The beauty of Record of a Spaceborn Few is that it takes its time establishing who Tessa is and exploring what her life is like, slowly and meaningfully unveiling the choices open to her and seeing which one she makes.

She is not alone in wondering if there is more to life than what she’s known.

Becky Chambers (image courtesy Hachette Australia)

Eyas, a caretaker in the Centre which processes dead members of the Fleet into the organic waste which grows their crops and enriches the plants that create much of their oxygen – their entire system of belief reverences death as an integral part of life and essential to the self-sustainability of the Fleet – is committed to staying but wonders if there isn’t more she could be doing with her life?

Her meeting with a Grounder who has come back to the Fleet to see how his ancestors lived and find a new way of life, and a subsequent tragic event propel her to re-invent or at least add on to her life in a way that has meaning for her.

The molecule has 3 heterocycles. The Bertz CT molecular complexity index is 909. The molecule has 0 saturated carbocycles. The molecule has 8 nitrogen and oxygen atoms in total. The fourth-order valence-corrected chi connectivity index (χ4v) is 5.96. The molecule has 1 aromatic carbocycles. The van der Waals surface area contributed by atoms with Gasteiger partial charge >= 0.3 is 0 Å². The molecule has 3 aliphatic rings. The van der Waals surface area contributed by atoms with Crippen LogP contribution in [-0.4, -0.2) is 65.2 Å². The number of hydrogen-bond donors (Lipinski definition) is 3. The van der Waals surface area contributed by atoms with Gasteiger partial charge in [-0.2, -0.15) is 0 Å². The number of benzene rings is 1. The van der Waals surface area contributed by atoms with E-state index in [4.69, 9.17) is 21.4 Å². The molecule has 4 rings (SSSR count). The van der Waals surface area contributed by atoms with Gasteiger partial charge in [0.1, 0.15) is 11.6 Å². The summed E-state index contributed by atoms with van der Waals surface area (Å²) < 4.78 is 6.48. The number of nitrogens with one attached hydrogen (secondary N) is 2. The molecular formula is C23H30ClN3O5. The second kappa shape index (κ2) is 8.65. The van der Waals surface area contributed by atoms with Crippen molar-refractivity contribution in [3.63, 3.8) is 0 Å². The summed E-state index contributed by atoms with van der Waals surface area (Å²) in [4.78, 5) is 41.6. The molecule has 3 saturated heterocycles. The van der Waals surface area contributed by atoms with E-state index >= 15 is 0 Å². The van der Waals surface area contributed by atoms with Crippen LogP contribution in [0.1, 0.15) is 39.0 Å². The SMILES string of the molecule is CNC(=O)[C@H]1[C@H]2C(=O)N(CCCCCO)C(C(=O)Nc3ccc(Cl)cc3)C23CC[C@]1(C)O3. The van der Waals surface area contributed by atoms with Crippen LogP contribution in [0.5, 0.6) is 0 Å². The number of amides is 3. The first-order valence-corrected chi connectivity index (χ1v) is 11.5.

Another inhabitant of the ships circling the sun, Isabel, an archivist who stands guard over humanity’s collective memory of Earth and their subsequent time journeying and building a society in space, is made keenly aware of the inertia that grips her spaceborn home when a visiting alien academic, a Hamagian known as Ghuh’loloan, who is genuinely interested in learning about the unique humanity of those aboard ship and predisposed to us as a species, points out that perhaps people have, unwittingly settled into a rut.

A gigantic rut in which there is still some vibrancy and progress, and the promise of future advancement, but from which humanity will need to work to escape.